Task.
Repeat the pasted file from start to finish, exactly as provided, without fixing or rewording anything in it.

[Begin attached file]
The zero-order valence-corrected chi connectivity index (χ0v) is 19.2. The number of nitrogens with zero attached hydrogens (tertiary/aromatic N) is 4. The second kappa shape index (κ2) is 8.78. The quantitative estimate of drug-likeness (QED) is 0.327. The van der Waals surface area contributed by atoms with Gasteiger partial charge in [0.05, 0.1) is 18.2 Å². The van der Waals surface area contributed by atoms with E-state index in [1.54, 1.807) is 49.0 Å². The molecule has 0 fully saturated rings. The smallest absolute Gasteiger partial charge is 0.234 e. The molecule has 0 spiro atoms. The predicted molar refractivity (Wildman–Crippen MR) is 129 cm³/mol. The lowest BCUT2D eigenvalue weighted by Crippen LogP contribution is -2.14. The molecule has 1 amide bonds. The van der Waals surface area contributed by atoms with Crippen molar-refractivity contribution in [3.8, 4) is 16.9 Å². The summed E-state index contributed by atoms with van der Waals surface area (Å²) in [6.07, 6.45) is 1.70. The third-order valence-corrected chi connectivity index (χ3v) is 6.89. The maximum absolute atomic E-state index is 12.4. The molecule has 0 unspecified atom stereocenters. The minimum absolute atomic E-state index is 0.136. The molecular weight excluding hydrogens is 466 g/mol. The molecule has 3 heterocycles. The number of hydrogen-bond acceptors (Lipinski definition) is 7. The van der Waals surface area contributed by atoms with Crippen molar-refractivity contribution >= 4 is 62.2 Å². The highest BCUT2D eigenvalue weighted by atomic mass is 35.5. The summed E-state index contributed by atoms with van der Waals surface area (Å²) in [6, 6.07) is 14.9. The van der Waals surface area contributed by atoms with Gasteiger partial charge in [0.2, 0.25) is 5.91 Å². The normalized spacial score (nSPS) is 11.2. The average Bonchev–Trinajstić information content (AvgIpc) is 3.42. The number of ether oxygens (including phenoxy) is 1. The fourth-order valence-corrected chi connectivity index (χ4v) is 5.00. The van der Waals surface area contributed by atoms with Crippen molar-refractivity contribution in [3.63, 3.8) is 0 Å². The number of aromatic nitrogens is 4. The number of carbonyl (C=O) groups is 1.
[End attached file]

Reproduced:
The zero-order valence-corrected chi connectivity index (χ0v) is 19.2. The number of nitrogens with zero attached hydrogens (tertiary/aromatic N) is 4. The second kappa shape index (κ2) is 8.78. The quantitative estimate of drug-likeness (QED) is 0.327. The van der Waals surface area contributed by atoms with Gasteiger partial charge in [0.05, 0.1) is 18.2 Å². The van der Waals surface area contributed by atoms with E-state index in [1.54, 1.807) is 49.0 Å². The molecule has 0 fully saturated rings. The smallest absolute Gasteiger partial charge is 0.234 e. The molecule has 0 spiro atoms. The predicted molar refractivity (Wildman–Crippen MR) is 129 cm³/mol. The lowest BCUT2D eigenvalue weighted by Crippen LogP contribution is -2.14. The molecule has 1 amide bonds. The van der Waals surface area contributed by atoms with Crippen molar-refractivity contribution in [3.8, 4) is 16.9 Å². The summed E-state index contributed by atoms with van der Waals surface area (Å²) in [6.07, 6.45) is 1.70. The third-order valence-corrected chi connectivity index (χ3v) is 6.89. The maximum absolute atomic E-state index is 12.4. The molecule has 0 unspecified atom stereocenters. The minimum absolute atomic E-state index is 0.136. The molecular weight excluding hydrogens is 466 g/mol. The molecule has 3 heterocycles. The number of hydrogen-bond acceptors (Lipinski definition) is 7. The van der Waals surface area contributed by atoms with Crippen molar-refractivity contribution >= 4 is 62.2 Å². The highest BCUT2D eigenvalue weighted by atomic mass is 35.5. The summed E-state index contributed by atoms with van der Waals surface area (Å²) in [6, 6.07) is 14.9. The van der Waals surface area contributed by atoms with Gasteiger partial charge in [0.2, 0.25) is 5.91 Å². The normalized spacial score (nSPS) is 11.2. The average Bonchev–Trinajstić information content (AvgIpc) is 3.42. The number of ether oxygens (including phenoxy) is 1. The fourth-order valence-corrected chi connectivity index (χ4v) is 5.00. The van der Waals surface area contributed by atoms with Crippen molar-refractivity contribution in [3.63, 3.8) is 0 Å². The number of aromatic nitrogens is 4. The number of carbonyl (C=O) groups is 1.